- By Nicholas Blake
- First published: UK: Collins, 1957; US: Harper, 1957
As its title suggests, this humdrum tale is set in the literary world; to be precise, in a publishing firm, where the proof copy of a book of memoirs is tampered with by persons or persons unknown, and Millicent Miles, a popular novelist, has her throat cut. While Insp. Wright looks into the physical clues (alibis and keys), Strangeways investigates the pasts of the people concerned, all of whom are everyday people, as this is a workmanlike tale without flights of fancy. The murderer is obvious well before the end, his motive similar to the murderer’s in The Beast Must Die (1938).
Times Literary Supplement (Julian Symons, 12th April 1957): In End of Chapter Mr. Nicholas Blake also is at the top of his form [like Ian Fleming with From Russia With Love]. Who has altered the proofs of General Thoresby’s autobiography, to replace certain libellous passages which had been struck out? Mr. Blake’s detective stories are of classical simplicity in plot and construction, and End of Chapter offers orthodox suspects and clues, and an admirably devised solution. More than this, the activities of the publishing house of Wenham & Geraldine are lightly but plausibly suggested, and Nigel Strangeways is a sound detective. The end of the classical detective convention has been announced more than once in recent years, but while Mr. Blake continues to use it with such skill plainly the announcement is premature.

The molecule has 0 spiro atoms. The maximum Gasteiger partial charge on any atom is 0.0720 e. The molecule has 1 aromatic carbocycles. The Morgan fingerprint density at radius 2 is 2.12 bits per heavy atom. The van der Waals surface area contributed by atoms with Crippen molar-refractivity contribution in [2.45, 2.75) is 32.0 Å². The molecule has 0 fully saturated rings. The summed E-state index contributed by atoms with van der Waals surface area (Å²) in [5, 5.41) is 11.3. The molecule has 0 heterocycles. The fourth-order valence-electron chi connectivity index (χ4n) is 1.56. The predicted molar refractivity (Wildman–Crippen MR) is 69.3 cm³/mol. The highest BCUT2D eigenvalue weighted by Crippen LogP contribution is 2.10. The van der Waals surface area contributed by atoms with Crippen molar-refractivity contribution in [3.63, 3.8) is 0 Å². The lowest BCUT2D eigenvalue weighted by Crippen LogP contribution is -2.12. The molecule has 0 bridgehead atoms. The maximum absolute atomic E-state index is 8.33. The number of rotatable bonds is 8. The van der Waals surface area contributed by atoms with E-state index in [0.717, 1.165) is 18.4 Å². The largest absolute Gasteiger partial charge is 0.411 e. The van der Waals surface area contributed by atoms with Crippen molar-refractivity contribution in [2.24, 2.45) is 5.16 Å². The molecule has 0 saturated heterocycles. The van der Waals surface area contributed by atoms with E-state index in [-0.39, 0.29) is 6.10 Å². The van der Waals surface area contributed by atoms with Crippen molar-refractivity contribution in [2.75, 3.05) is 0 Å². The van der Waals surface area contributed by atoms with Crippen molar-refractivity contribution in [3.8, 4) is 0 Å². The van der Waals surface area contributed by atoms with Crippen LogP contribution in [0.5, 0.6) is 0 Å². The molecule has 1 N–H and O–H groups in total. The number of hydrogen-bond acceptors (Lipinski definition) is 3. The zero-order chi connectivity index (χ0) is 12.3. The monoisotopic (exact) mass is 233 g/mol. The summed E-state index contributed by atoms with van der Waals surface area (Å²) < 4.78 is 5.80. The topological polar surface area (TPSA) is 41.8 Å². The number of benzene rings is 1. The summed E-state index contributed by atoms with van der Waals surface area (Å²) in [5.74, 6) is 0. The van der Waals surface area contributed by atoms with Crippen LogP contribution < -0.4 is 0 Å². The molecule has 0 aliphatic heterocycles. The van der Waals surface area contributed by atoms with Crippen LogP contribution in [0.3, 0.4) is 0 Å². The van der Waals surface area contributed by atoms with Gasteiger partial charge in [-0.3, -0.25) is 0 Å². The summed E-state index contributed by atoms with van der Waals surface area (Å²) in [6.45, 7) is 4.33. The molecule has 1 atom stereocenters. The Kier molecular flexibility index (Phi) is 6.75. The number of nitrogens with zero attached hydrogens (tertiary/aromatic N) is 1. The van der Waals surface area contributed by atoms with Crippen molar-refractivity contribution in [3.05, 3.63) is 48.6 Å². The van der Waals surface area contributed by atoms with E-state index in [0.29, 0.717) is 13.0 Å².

Observer (Maurice Richardson, 14th April 1957): Which of the staff of the rather superior publishing firm has tampered with the General’s memoirs so as to make a whacking libel action a certainty? And why? Nigel Strangeways, planted in the office to investigate, chums up with everybody, including the Reader, a maniacal little poet-scholar, guaranteed to empty the bar of the Savile Club any day. Presently a luscious lady-novelist has her throat cut in mid-autobiography. Ingenious clue-planting. Interest sustained. Nigel is always at his best in a booksy background.
Manchester Guardian (Francis Iles, 3rd May 1957): In End of Chapter Mr. Nicholas Blake returns to his old form with a delightful and not too serious inquiry into libel and death in a publisher’s office; and it is most fitting that he should use a poem as the main clue. Mr. Blake is, of course, a master of the striking phrase, and the interview with the young blonde, Susan, is as joyous to read as it must have been to write; but surely, surely an author of Mr. Blake’s distinction should not write “oblivious to”.
David Holloway: Mr. Blake returns to the sort of whodunit with a rich background and fruity characters that he does better than anything else.